FIG. 1 shows a cross-sectioned oxide/silicide/poly sandwich structure with a patterned resist mask layer, prior to the inventive etch;
FIG. 2 shows a cross-section of said structure after oxide etch;
FIG. 3 shows a cross-section of said structure after silicide etch; and
FIG. 4 shows a cross-section of said structure after polysilicon etch.
As illustrated in FIG. 1, a photoresist mask layer 10 is aligned and developed on a sandwich structure of oxide 11, silicide 12, and poly 13 on gate oxide 14 of a silicon wafer substrate 15. Fabrication and masking of this structure are done by methods well known to those skilled in semiconductor design and processing, and hence are not fully disclosed herein. The preferred embodiment of the inventive method is well suited to etch a 3,750 Å layer 11 of TEOS oxide (an oxide of silicon, derived from tetraethylorthosilicate) on 1,200 Å of tungsten silicide 12 on 2,000 Å of poly 13.
The wafer having the masked structure is transferred into the chamber of an AME RIE (magnetically enhanced Materials Corporation of Santa Clara, Calif., having a fixed gap, four electrically controlled magnetic coils, and a 13.56 MHz RF power plasma generator for an inventive process having three steps: oxide etch, tungsten etch, and polysilicon etch. In the oxide etch step, oxide 11 not protected by resist 10 is exposed to a plasma of about 30.61 W/cm2 power density with a 100 gauss magnetic field, at a fixed electrode gap, in a 0.100 torr atmosphere of 20 sccm CF4, and 30 sccm CHF3. In this disclosure, "sccm" denotes standard cubic centimeters per minute, and "gap" refers to the distance between plasma electrodes, one of which supports the wafer. After the oxide etch step, which takes about a minute, the structure appears as shown in FIG. 2.
Immediately after the oxide etch step, in the same chamber and using the same cathode, the silicide layer 12 is etched in a plasma of about 10.64 W/cm2 at a fixed gap in a 0.020 torr atmosphere of 30 sccm SF6 and 10 sccm He/O2. This etch takes a about 25 seconds.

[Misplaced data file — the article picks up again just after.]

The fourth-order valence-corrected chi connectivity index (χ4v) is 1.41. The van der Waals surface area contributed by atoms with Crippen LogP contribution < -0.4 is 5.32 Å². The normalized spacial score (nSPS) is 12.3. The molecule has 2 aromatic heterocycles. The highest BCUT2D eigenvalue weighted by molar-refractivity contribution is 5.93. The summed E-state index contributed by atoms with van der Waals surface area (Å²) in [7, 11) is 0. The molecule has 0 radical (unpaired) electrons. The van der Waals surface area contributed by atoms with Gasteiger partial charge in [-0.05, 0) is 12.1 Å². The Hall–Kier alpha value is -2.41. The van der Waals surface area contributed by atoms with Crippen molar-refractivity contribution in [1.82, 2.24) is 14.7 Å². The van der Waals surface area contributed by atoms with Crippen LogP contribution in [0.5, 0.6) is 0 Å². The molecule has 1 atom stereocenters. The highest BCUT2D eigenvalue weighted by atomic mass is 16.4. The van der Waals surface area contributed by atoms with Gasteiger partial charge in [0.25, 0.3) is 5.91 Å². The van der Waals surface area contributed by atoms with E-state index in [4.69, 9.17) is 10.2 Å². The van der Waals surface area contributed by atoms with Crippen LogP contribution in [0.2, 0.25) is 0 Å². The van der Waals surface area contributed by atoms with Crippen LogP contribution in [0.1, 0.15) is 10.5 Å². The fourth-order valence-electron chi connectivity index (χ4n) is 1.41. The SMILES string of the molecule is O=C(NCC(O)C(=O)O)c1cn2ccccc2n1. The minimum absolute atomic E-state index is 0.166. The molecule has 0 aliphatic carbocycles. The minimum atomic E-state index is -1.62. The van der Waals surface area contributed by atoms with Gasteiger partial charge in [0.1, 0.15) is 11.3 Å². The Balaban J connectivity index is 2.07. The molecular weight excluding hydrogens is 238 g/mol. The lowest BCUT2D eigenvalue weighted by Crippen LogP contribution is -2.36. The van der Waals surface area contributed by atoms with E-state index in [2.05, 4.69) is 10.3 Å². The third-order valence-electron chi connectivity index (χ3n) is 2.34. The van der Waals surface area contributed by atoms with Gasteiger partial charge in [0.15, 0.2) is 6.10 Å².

Immediately after the silicide etch step, in the same chamber and using the same cathode, the poly silicon layer 13 is etched with a two-step process. The first process is a low selective etch with a plasma of about 12.76 W/cm2 at a fixed gap in a 0.150 torr atmosphere of 10 sccm HBr and 50 sccm C12. This etch uses an optical emission endpoint system to stop the etch as the poly begins to clear from top of the gate oxide. This etch takes about 21 seconds. This generates the profile represented by FIG. 3.
When the previous poly etch has been stopped with the use of the endpoint system, a new high selective poly etch is done. The details of the etch are the same as those listed for the low selective poly etch with the exception of the RF power. The high selective etch uses an RF power density of 5.10 W/cm2. This etch takes about 6 seconds. The structure appears as shown in FIG. 4, with a profile at approximately 85-90 degrees.
Details of the oxide etch step are now provided. Although preferred parameter values are stated above, plasma power density can range within about 25-35 W/cm2, the gap can vary within about 0.3-0.6 cm, the magnetic field can range from 85 to 120 gauss, and the pressure can range within about 0.050-0.150 torr, although 0.90-0.125 torr is preferred. Gas quantities may vary, as long as at least about 15 sccm CF4 is provided. Providing more CF4 than CHF3 makes a cleaner process, but this ratio can be varied if desired.
The inventive process includes a low pressure atmosphere in order to produce a faster oxide etch rate. Low pressure allows for more ion bombardment because of the longer mean free path that the ions have before colliding with the surface or other ions. When combined with high RF power, the etch rate is increased. Low pressure and RF power do have drawbacks, however. Although RF induced ion bombardment assists in oxide etch, it also contributes to photoresist erosion, which is undesirable. Further, if RF power is too high, the resist will "burn" or reticulate.